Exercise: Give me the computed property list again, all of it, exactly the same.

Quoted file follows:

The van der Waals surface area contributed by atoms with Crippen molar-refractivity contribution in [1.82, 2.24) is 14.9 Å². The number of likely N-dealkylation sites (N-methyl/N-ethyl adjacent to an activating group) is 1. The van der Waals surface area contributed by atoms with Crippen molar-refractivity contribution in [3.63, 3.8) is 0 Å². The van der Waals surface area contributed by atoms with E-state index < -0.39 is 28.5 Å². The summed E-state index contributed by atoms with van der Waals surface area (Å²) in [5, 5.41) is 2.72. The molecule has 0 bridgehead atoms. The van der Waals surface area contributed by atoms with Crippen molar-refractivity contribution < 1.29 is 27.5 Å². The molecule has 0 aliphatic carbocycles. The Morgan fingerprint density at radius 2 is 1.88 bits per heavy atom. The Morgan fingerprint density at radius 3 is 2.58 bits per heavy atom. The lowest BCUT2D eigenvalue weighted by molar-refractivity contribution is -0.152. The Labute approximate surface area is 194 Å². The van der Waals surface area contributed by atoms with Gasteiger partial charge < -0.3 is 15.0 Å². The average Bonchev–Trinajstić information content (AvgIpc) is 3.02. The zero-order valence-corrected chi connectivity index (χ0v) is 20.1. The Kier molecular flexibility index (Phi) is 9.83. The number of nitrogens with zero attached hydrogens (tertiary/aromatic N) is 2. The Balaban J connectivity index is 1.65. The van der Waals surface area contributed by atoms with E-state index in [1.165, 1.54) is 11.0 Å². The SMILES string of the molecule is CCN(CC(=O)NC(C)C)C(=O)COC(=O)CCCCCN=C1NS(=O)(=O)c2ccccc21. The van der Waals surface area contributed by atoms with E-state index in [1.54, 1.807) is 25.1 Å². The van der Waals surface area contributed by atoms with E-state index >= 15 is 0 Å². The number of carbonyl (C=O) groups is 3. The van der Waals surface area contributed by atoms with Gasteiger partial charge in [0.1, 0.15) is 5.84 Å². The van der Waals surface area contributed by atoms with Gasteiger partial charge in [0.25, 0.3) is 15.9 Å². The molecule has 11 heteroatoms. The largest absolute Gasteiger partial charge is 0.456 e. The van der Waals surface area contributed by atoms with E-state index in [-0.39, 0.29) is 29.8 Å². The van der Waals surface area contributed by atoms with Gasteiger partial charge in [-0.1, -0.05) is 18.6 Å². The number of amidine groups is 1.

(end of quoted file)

The van der Waals surface area contributed by atoms with Crippen molar-refractivity contribution in [1.82, 2.24) is 14.9 Å². The number of likely N-dealkylation sites (N-methyl/N-ethyl adjacent to an activating group) is 1. The van der Waals surface area contributed by atoms with Crippen molar-refractivity contribution in [3.63, 3.8) is 0 Å². The van der Waals surface area contributed by atoms with E-state index < -0.39 is 28.5 Å². The summed E-state index contributed by atoms with van der Waals surface area (Å²) in [5, 5.41) is 2.72. The molecule has 0 bridgehead atoms. The van der Waals surface area contributed by atoms with Crippen molar-refractivity contribution < 1.29 is 27.5 Å². The molecule has 0 aliphatic carbocycles. The Morgan fingerprint density at radius 2 is 1.88 bits per heavy atom. The Morgan fingerprint density at radius 3 is 2.58 bits per heavy atom. The lowest BCUT2D eigenvalue weighted by molar-refractivity contribution is -0.152. The Labute approximate surface area is 194 Å². The van der Waals surface area contributed by atoms with Gasteiger partial charge < -0.3 is 15.0 Å². The average Bonchev–Trinajstić information content (AvgIpc) is 3.02. The zero-order valence-corrected chi connectivity index (χ0v) is 20.1. The Kier molecular flexibility index (Phi) is 9.83. The number of nitrogens with zero attached hydrogens (tertiary/aromatic N) is 2. The Balaban J connectivity index is 1.65. The van der Waals surface area contributed by atoms with E-state index in [1.165, 1.54) is 11.0 Å². The SMILES string of the molecule is CCN(CC(=O)NC(C)C)C(=O)COC(=O)CCCCCN=C1NS(=O)(=O)c2ccccc21. The van der Waals surface area contributed by atoms with E-state index in [1.54, 1.807) is 25.1 Å². The van der Waals surface area contributed by atoms with E-state index >= 15 is 0 Å². The number of carbonyl (C=O) groups is 3. The van der Waals surface area contributed by atoms with Gasteiger partial charge in [0.1, 0.15) is 5.84 Å². The van der Waals surface area contributed by atoms with Gasteiger partial charge in [0.25, 0.3) is 15.9 Å². The molecule has 11 heteroatoms. The largest absolute Gasteiger partial charge is 0.456 e. The van der Waals surface area contributed by atoms with E-state index in [-0.39, 0.29) is 29.8 Å². The van der Waals surface area contributed by atoms with Gasteiger partial charge in [-0.1, -0.05) is 18.6 Å². The number of amidine groups is 1.